Father Richard describes the sign of Jonah as the pattern of death and resurrection that each of us must walk, as Jesus did:
This “hearing and keeping” of the Word of God is brilliantly illustrated by what appears to be a central metaphor for Jesus: “the sign of Jonah” (Luke 11:29–30). He says it is the only sign that he will give! (Take note, seekers of miracles, apparitions, and healings).
He seems willing to offend the “even bigger” crowd in front of him and says it is an “evil generation that wants signs,” something I myself would be afraid to say. Yet it is clear that Jesus is now clarifying the core of his message, the mystery of faith. Augustine later called it the “paschal mystery” and it is celebrated at every Eucharist: “Christ has died, Christ is risen, Christ will come again.”
Without the sign of Jonah—the pattern of new life only through death (“in the belly of the whale”)—Christianity remains a largely impotent ideology, another way to “win” instead of the pain of faith. Or it becomes a language of ascent instead of the treacherous journey of descent that characterizes Jonah, Jeremiah, Job, John the Baptizer, and Jesus. After Jesus, we Christians used the metaphor “the way of the cross,” though unfortunately, it became “what Jesus did to save us”—or a negative theology of atonement—instead of the necessary pattern that is redemptive for all of us. Jesus became the cosmic problem-solver instead of the teacher of the path.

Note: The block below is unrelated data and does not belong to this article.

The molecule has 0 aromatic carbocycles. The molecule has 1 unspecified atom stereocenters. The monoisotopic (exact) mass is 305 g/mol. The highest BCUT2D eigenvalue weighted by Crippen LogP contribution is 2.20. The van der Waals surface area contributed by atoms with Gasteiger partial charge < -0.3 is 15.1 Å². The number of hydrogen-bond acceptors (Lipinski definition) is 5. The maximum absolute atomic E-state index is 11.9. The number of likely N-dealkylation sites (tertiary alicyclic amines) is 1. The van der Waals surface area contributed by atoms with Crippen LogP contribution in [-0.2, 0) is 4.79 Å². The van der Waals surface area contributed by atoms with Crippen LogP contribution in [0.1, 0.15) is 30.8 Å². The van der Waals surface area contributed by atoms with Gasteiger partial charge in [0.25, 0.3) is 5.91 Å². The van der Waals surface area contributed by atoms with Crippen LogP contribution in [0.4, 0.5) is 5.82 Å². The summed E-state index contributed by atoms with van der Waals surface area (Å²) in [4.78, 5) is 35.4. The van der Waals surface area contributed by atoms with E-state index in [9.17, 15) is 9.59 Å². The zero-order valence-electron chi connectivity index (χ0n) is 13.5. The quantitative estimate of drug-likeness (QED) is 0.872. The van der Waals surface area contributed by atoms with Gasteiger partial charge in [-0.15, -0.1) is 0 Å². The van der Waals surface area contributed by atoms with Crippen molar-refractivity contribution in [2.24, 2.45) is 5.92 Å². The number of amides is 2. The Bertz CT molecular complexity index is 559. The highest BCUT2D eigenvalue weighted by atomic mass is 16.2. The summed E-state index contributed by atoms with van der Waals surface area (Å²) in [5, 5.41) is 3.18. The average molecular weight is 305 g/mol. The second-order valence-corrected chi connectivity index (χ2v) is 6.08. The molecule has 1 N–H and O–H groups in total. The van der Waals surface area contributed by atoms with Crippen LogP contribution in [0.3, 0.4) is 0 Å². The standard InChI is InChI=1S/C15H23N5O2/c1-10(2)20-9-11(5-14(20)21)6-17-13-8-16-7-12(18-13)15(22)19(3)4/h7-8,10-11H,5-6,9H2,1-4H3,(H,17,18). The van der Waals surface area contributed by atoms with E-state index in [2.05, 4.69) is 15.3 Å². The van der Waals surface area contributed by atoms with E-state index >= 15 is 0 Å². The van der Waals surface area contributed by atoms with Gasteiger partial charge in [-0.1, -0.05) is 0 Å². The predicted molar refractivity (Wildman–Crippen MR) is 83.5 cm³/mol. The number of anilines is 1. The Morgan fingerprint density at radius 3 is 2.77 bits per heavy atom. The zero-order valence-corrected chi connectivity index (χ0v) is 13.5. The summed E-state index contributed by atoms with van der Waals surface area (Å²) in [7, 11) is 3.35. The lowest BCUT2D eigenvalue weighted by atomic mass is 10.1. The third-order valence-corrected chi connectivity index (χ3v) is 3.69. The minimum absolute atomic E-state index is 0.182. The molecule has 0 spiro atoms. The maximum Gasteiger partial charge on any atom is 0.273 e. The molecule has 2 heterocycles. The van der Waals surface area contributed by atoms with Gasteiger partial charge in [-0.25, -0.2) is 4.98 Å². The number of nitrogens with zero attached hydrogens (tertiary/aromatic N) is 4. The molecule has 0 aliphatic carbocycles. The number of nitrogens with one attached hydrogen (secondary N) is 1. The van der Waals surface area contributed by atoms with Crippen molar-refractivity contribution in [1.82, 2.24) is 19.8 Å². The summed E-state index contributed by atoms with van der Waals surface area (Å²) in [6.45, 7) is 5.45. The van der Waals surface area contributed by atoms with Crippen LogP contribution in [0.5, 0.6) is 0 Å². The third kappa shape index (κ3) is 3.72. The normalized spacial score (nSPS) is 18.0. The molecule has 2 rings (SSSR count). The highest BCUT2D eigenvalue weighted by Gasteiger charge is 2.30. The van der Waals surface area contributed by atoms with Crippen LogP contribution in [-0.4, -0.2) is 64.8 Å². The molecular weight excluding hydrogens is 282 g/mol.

This one great path has also been honored within traditions of Eastern religions: Taoism, yin and yang philosophy, the detachment of Buddhism, and Shiva, the Hindu god of destruction and regeneration. The Jonah-Job-Jesus pattern has been hard for Westerners to recognize and accept, since we are always into ascending and continual progress. But the sign of Jonah is at the heart of the matter. 
In The Sign of Jonas, Thomas Merton (1915–1968) writes of the universal symbolism of the Jonah story, revealed in the imagination of children:
Frater John of God got a lot of kids’ pictures from a sister in a school somewhere in Milwaukee…. Most of them were of Jonas in or near the whale. They are the only real works of art I have seen in ten years, since entering Gethsemani. But it occurred to me that these wise children were drawing pictures of their own lives. They knew what was in their own depths. They were putting it all down on paper before they had a chance to grow up and forget. They were proving … that there is something in the very nature of [humans] that expects a Redeemer and resurrection from the dead. The sign of Jonas is written in our being. No wonder that this should be so when all creation is a vestige of the Creator but also contains, written everywhere, in symbols, the economy of our Redemption. 
 Adapted from Richard Rohr, The Good News According to Luke: Spiritual Reflections (New York: Crossroad,1997), 152.
 Thomas Merton, The Sign of Jonas (San Diego, CA: Harcourt, 1953, 1981), 341.
Image Credit: A path from one week to the next—Jenna Keiper, North Cascades Sunrise. Jenna Keiper, Photo of a beloved artpiece belonging to Richard Rohr (Artist Unknown.) McEl Chevrier, Untitled. Used with permission. Click here to enlarge image.
One of Richard Rohr’s favorite art pieces about the prophet Jonah and the whale.
Story from Our Community:
The Daily Meditations and other writings of CAC have been a rich blessing to my husband and I for many years. Three weeks ago, I was with my husband as he peacefully passed away. During the last several days, I often joined with him in the Yahweh Prayer. In the wake of his death, I have felt complete peace knowing that he and I were, and are, in the Presence. “All will be well…all manner of things will be well.” —Shirley S.